Jesus tells the parable of the net. He says that the kingdom of heaven is like a net that catches all kinds of fish. The fisherman collected the good fish but threw the bad fish away. At the End Times, the angels will separate the wicked from the good in the same way. The wicked will be thrown into a fiery furnace where there will be weeping and gnashing of teeth.
BSF Study Questions Matthew Lesson 14, Day 4: Matthew 13:47-50
The net: the world
The good fish: believers
the bad fish: unbelievers
The fisherman: Jesus
The outcomes for both types of fish:
Good fish — go to heaven
Bad fish — will be thrown into a fiery furnace where there will be weeping and gnashing of teeth
In Matthew 13:37-43:
The two sowers: the sower who sowed the good seed is Jesus. The sower who sowed the weeds is the devil.
The good seed: believers
The weeds: unbelievers
The harvest: the Second Coming
The harvesters: angels
Both set up and tell the same scenario how at the End Times, there will be a judgement and a forever separation of the wicked from the good.
b) People either ignore the warnings and encouragement, or they turn to Jesus. Both the warning and encouragment serve to help people turn to Jesus and give believers strength to carry on. People’s response to the warnings or encouragement determine their eternal destination.
c) There have been several but none really stand out for instances. Holding your tongue, patience, and doing God’s will. In sum, just try to be more like Jesus every day.
Conclusions BSF Study Questions Matthew Lesson 14, Day 4: Matthew 13:47-50
I love this parable because it’s easy to understand and everyone can relate, even in modern times.
End Notes BSF Study Questions Matthew Lesson 14, Day 4: Matthew 13:47-50
Dragnets were thrown out like in my photo above, and all types of fish were caught. The good ones were the ones that were kept; the rest were thrown back. Remember, Old Testament food laws still applied; some types of fish were considered unclean and could not be eaten.
Gnashing teeth represent anger, as unbelievers will be eternally angry at God for sending them to the pits of Hell.
There will always be unbelievers, even at the End Times. Trying to convert everyone is unrealistic.
Jesus was sitting by the lake (Sea of Galilee), but the crowds were so big that he got into a boat so the people could see and hear him better. He told the parable of sower. Some of the seeds that the farmer scattered fell on rocky places. They sprang up quickly, but because the soil was shallow, they withered due to a lack of root. Other seeds fell among thorns, which choked the plant. Other seeds fell on good soil where it produced a good crop.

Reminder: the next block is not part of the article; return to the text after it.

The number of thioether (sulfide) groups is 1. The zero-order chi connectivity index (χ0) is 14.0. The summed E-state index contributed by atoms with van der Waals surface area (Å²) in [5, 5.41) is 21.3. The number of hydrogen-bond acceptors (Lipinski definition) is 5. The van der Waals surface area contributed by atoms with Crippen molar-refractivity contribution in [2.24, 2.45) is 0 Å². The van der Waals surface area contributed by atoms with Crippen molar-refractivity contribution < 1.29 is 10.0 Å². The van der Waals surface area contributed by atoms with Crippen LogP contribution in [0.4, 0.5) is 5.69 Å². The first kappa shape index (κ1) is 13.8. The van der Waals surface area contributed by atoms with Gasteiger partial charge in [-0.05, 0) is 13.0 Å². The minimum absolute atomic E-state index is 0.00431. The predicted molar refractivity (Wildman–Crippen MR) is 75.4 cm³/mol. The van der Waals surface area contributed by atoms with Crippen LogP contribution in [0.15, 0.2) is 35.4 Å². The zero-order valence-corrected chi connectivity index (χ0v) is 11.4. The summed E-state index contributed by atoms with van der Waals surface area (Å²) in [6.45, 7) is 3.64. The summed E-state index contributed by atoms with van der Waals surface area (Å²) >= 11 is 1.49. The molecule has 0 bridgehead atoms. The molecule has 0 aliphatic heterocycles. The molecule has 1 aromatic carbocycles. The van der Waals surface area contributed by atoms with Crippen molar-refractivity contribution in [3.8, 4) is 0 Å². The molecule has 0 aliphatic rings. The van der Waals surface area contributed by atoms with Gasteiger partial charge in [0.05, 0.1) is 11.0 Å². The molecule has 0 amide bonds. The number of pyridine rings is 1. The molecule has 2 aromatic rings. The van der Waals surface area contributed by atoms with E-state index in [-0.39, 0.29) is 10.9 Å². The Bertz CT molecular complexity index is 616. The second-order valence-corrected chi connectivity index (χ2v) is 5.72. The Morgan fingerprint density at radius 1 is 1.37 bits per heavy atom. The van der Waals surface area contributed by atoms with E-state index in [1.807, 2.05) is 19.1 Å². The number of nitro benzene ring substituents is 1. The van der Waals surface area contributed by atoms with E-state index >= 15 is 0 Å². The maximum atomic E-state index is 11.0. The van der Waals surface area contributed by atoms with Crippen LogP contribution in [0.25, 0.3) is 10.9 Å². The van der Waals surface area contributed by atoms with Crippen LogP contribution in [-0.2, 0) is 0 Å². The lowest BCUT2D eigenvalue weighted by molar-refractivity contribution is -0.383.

SUMMARY OF MATTHEW 13:18-23
Jesus explains the meaning of the parable of the sower. When people hear the message about the kingdom of God and do not understand it, the evil one takes away what was sown in his heart. This is the seed along the path. The one who received the seed that fell on rocky places hears the Word and receives it with joy. But he falls away when trouble arises because he has no root. The seed in the thorns is the man who hears the word, but is unfruitful because of his worries and deceitfulness of wealth. The one who received the seed on good soil hears the Word and understands it. He produces a good crop.
BSF Study Questions Matthew Lesson 13, Day 3: Matthew 13:1-9, 18-23
6) He uses temptation, deceit, greed, and all the other sins to snatch us away.
7) It can be easy to focus on your problems, rather than your blessings.
8 ) John 15:5 reminds us that if you are close to Jesus, you’ll bear much fruit. When you stray, you can do nothing. Philippians 2:12-13 reminds us that God works in you for His good purpose. We all have our seasons of when we are following God’s will closely and when we stray. I think this is why our fruit can vary. God gives us all different gifts and opportunities to grow with Him. The difference in fruit lies in your obedience to these gifts and opportunities given.
9) We all need strong roots so that we won’t be tempted by the devil. If we have strong roots and are faithful, we’ll bear good fruit for the evil one will not be able to snatch us away.
10) The soil of my heart is a yearning for God and His will. I know because He is with me always, and I strive to follow Him and His path.
Conclusions BSF Study Questions Matthew Lesson 13, Day 3: Matthew 13:1-9, 18-23
More of a personal day, but an encouraging one. We will bear fruit if we follow Jesus and God. No one says it’s easy, but it will pay off.
End Notes BSF Study Questions Matthew Lesson 13, Day 3: Matthew 13:1-9, 18-23